Cambridge Boat Club lightweight single sculler Mary Jones has had enough experience in her career to know that managing an important regatta like Senior Trials means executing every step carefully to reach a final with the best chance of success.
Which, she said Monday after advancing directly into a final from her heat in the lightweight women's single, means rowing each race with a different goal - putting in just the right amount of work necessary to advance, but saving as much energy as possible for the race that counts the most.
"With a new regatta, you really try to build from one day to the next," Jones said. "It's a matter of executing the time trial, finding the rhythm that you want to set for the week. and getting your body into a place to perform.
"And, then, with the quick turnaround, it's about getting recovery, getting your food in, getting your hydration, and then getting back here and executing again and going through a side-by-side race, and setting yourself up for the race that matters at the end of the week, which is the final."
All the athletes and crews competing in the 2017 Senior Trials on Mercer Lake in West Windsor, N.J., understand that process. Some of the crews that had to race in a time trial Sunday evening, and then come back Monday morning for heats, were able to make that work to their advantage and avoided racing again in a rep in order to advance to a semifinal or final.
Jones and 15 other crews were able to pull that off on a morning that featured cool temperatures, flat water and varying amounts of rain, some steady, some light and drizzly.
Following the racing, row2k spoke with some of the crews, who like Jones, rowed fast enough to set themselves with an extra race off. Of the eight women who raced in the women's lightweight single event, Jones rowed the fastest time of the two heats (8.20:45.) GMS Rowing Center's Michaela Copenhaver advanced to the final from the first heat in 8:29.18.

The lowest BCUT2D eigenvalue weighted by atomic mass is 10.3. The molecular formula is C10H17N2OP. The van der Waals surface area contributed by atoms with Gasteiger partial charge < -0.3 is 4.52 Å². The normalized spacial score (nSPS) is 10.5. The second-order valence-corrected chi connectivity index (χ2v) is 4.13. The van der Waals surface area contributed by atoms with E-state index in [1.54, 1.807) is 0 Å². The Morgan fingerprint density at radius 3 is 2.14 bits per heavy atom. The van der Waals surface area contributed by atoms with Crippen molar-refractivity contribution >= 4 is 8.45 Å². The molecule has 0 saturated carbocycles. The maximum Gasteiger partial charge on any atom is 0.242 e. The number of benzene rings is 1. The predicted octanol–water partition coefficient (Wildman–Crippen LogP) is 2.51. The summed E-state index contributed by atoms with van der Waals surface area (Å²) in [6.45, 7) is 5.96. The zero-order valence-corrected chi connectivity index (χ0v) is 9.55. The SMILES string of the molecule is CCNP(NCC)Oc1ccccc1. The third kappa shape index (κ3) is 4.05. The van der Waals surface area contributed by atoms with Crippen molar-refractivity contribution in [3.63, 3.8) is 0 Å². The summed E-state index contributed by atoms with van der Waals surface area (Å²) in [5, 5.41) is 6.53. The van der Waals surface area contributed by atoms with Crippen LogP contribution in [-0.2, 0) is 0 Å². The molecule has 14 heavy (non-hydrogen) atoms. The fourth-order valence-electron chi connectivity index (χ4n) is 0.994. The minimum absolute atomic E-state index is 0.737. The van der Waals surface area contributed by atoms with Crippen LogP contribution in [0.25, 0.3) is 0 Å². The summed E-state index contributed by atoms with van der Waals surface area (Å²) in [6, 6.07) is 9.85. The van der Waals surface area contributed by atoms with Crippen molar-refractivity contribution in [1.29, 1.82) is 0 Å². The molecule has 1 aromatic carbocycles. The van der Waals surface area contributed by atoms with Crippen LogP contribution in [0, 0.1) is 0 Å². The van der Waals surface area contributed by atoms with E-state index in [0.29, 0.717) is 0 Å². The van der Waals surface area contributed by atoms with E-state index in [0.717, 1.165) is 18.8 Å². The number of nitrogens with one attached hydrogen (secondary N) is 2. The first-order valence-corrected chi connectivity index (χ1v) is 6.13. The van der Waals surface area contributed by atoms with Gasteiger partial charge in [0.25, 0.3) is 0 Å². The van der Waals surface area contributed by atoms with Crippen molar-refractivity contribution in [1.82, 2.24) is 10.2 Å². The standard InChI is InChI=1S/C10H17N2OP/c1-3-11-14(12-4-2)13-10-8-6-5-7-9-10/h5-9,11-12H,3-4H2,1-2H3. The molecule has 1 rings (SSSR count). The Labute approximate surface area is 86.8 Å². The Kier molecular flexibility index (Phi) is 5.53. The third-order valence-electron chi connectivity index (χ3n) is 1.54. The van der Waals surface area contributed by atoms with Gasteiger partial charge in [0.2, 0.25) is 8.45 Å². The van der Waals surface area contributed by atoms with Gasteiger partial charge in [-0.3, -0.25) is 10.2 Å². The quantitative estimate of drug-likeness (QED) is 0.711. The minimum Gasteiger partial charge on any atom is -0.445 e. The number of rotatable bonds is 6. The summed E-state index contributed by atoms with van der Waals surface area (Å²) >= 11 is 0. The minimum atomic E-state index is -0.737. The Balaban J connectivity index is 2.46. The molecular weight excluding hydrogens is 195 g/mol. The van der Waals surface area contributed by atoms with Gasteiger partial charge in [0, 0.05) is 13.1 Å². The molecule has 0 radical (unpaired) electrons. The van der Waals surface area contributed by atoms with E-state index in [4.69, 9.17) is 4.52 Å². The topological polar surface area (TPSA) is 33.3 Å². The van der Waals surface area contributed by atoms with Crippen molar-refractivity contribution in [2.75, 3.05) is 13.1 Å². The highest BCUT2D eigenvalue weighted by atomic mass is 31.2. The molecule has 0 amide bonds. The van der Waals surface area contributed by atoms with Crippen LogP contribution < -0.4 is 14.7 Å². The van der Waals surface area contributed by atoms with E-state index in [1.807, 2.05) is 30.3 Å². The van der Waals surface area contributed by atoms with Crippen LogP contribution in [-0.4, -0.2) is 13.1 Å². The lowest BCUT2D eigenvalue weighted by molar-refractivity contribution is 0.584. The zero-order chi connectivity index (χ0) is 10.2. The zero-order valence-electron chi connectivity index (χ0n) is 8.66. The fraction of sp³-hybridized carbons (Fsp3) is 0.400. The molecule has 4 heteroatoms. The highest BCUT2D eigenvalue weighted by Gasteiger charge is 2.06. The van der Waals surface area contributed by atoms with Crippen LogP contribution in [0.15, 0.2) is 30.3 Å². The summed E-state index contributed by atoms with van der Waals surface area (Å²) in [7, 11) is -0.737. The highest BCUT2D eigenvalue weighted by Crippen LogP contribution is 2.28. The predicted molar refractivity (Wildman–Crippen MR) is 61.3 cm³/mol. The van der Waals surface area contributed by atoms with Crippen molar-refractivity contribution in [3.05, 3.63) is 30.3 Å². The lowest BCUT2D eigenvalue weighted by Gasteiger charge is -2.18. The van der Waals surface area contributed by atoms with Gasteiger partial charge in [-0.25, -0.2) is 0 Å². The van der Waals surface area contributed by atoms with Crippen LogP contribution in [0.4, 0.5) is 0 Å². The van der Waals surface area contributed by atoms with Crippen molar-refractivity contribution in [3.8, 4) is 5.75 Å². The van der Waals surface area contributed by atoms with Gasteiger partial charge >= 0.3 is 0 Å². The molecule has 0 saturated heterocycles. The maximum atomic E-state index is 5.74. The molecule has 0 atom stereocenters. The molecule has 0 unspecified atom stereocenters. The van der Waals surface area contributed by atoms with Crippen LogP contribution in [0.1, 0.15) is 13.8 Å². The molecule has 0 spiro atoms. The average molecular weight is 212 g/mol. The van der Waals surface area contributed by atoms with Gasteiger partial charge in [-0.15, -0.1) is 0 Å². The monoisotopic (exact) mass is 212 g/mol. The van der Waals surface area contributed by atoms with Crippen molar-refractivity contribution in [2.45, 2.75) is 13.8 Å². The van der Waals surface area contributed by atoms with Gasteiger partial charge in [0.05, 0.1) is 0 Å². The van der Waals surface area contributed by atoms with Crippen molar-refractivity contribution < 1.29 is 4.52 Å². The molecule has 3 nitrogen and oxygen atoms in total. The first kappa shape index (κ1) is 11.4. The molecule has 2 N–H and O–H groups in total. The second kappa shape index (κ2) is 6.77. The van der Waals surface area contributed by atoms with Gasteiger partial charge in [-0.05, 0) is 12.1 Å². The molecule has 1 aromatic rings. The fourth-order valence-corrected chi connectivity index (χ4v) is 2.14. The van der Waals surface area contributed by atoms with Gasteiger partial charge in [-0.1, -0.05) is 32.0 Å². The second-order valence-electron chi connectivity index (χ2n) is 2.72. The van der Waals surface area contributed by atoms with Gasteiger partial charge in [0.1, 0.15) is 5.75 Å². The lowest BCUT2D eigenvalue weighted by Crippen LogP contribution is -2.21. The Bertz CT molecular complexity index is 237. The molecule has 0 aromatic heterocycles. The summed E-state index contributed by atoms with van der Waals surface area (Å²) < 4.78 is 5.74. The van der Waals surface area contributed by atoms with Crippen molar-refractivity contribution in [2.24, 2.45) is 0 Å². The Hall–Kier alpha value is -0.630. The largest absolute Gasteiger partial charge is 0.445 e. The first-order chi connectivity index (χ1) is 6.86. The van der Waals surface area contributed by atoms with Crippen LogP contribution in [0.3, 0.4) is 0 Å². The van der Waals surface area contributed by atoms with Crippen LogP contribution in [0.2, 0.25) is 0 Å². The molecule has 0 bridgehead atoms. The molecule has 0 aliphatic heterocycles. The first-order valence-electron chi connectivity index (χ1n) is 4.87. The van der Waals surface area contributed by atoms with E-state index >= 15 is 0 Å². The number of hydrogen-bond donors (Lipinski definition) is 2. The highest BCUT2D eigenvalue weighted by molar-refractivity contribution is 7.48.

Monday racing led off with the men's single. In the first of the two heats Ari Cohen from CRI advanced into his final, holding a comfortable lead through the last few hundred meters. By contrast, in the second hear California Rowing Club's Michael Clougher and Justin Keen from Penn AC went down to the wire, with Clougher advancing in just over a second of a difference.
"The results speak for themselves," Clougher said. "I'm just trying to get ready for Wednesday now. I think it's pretty clear what the progression system is. Everyone wants to win every race."
Keen had the same result in mind, but felt he needed just a little something more in the final strokes
"We got off the line fast, and then fought the whole second thousand," Keen said. "I could have used a little more juice at the end. It feels good to have my first race in the single since NSR 1. The conditions were good to rip one off. I'll have to go out there and do it again tomorrow."
Felice Mueller has been experiencing a fair amount of success in her new boat class. She has been rowing in the U.S. sweep program for the better part of her time racing internationally. She rowed the pair to fourth place in Rio last summer, and a bronze medal in the 2015 world championships.
She moved into the single this season, finished fourth at World Rowing Cup III, and won the elite event at club nationals last month. Monday morning, she advanced to the Tuesday semifinal with the fastest (7.36:46) of the three heats.